War of the Rebellion: Serial 035 Page 0883 Chapter XXXV. CORRESPONDENCE, ETC.-CONFEDERATE.

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SPRING HILL, June 23, 1863-7 a. m.

Major-General WHEELER:

My command present is composed of three regiments; effective strength, 1,100. Shall cooking utensils and ambulances be taken? I am ready to move at a moment's notice.


Colonel, Commanding Brigade.

KNOXVILLE, June 23, 1863.

General W. W. MACKALL,

Chief of Staff, Shelbyville:

The following is an extract from a letter written by a lady from Lexington, Ky., dated June 7, addressed to a surgeon of Byrd's Tennessee regiment, and dropped by that officer while dressing the wounds of a Federal soldier, after the affair here:

Lexington has been in a state of confusion for several days past. A great number of troops are passing to and from constantly. General Burnside has received orders to move on to Washington with his corps immediately, as that city is threatened by the rebels. General B.'s campaign in Kentucky was quite a short one. A large number of ambulances belonging to his command passed here yesterday evening on their return to Cincinnati.

This is without doubt genuine.



(Mr. Dodge will also send the above dispatch to General S. Cooper, Richmond.)

KNOXVILLE, June 23, 1863.

Colonel [G. T.] MAXWELL,


Captain Moore, at Wartburg, is instructed to rally a sufficient number of cavalry for the purpose of picketing all approaches to Wartburg, and give speedy information of movements of the enemy to Lieutenant-Colonel [R. H.] Moore, commanding Fain's Georgia regiment, now at Kingston, who, in his turn, will inform you by courier of what is going on. Furnish a copy of this to Lieutenant-Colonel Moore, at Kingston, and Captain Moore, in command of cavalry at Wartburg. Instruct them to organize at once an efficient line of couriers, and to press a sufficient number of good horses, if necessary, for that purpose.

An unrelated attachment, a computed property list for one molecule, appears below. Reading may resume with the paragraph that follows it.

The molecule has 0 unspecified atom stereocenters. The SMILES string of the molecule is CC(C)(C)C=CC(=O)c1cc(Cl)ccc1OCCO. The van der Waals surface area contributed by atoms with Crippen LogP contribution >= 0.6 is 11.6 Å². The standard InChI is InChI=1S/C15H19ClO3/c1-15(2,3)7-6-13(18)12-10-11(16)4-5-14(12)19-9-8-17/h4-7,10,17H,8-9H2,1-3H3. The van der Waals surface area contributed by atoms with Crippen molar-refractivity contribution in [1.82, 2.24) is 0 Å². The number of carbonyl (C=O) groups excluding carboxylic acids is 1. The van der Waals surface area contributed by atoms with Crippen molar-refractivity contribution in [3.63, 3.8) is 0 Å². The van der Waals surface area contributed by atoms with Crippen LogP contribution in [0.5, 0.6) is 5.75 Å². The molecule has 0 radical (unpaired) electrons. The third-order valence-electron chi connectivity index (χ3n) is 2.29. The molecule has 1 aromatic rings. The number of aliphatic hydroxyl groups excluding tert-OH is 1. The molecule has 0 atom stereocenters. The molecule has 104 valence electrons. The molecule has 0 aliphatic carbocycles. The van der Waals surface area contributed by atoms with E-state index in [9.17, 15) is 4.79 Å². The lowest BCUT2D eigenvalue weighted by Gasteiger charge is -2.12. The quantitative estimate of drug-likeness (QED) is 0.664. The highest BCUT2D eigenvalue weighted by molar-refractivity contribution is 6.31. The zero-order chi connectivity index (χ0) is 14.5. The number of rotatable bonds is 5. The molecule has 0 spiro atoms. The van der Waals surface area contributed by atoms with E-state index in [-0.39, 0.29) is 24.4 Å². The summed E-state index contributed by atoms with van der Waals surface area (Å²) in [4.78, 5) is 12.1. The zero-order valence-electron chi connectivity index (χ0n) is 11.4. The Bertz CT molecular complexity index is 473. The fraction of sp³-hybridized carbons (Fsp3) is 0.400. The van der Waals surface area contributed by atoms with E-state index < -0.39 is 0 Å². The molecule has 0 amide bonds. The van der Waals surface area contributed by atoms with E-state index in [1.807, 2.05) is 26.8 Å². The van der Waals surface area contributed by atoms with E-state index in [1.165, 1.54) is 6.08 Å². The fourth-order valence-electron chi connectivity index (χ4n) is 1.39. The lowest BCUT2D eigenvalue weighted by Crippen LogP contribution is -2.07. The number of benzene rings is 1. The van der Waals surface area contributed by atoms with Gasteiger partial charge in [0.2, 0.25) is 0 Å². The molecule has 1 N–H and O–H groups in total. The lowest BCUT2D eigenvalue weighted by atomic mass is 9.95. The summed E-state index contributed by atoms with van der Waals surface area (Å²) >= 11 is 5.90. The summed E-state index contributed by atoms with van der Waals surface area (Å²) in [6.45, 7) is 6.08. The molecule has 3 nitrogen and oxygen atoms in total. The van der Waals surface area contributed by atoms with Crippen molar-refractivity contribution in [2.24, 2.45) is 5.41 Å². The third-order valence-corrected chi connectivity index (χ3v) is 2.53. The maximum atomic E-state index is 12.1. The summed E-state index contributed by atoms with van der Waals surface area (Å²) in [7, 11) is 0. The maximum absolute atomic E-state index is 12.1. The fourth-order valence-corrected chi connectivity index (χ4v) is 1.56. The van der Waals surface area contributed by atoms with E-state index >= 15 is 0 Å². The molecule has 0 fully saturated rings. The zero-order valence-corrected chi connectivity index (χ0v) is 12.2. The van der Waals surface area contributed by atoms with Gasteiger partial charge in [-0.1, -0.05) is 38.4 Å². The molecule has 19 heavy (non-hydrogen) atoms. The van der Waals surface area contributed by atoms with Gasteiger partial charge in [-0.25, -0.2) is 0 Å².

Chief of Staff.

SHELBYVILLE, June 24, 1863-6.15 p. m.

Lieutenant-General POLK:

GENERAL: General Wharton has been ordered to take two regiments of cavalry from the front and move toward Manchester. Please put another regiment of infantry on the Murfreesborough pike, to support your outpost, now weakened by the withdrawal of the cavalry and by being more advanced to the front on the call of General Wharton.

Respectfully, your obedient servant,


Chief of Staff.